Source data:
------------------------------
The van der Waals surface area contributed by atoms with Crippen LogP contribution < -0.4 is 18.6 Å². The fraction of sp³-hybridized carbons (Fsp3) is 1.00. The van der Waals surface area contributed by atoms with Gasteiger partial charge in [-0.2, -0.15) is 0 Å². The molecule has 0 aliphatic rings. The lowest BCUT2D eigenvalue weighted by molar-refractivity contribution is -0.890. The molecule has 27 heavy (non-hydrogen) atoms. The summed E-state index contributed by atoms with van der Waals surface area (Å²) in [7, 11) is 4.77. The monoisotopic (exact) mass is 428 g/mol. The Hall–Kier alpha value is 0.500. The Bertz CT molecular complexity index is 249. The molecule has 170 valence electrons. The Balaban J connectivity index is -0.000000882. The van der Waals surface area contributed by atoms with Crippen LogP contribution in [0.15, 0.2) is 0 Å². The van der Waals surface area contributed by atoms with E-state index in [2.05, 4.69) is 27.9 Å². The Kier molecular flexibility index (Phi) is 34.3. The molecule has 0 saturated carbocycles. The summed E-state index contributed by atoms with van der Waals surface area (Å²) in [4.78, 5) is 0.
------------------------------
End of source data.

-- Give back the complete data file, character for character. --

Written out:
The van der Waals surface area contributed by atoms with Crippen LogP contribution < -0.4 is 18.6 Å². The fraction of sp³-hybridized carbons (Fsp3) is 1.00. The van der Waals surface area contributed by atoms with Gasteiger partial charge in [-0.2, -0.15) is 0 Å². The molecule has 0 aliphatic rings. The lowest BCUT2D eigenvalue weighted by molar-refractivity contribution is -0.890. The molecule has 27 heavy (non-hydrogen) atoms. The summed E-state index contributed by atoms with van der Waals surface area (Å²) in [7, 11) is 4.77. The monoisotopic (exact) mass is 428 g/mol. The Hall–Kier alpha value is 0.500. The Bertz CT molecular complexity index is 249. The molecule has 170 valence electrons. The Balaban J connectivity index is -0.000000882. The van der Waals surface area contributed by atoms with Crippen LogP contribution in [0.15, 0.2) is 0 Å². The van der Waals surface area contributed by atoms with E-state index in [2.05, 4.69) is 27.9 Å². The Kier molecular flexibility index (Phi) is 34.3. The molecule has 0 saturated carbocycles. The summed E-state index contributed by atoms with van der Waals surface area (Å²) in [4.78, 5) is 0.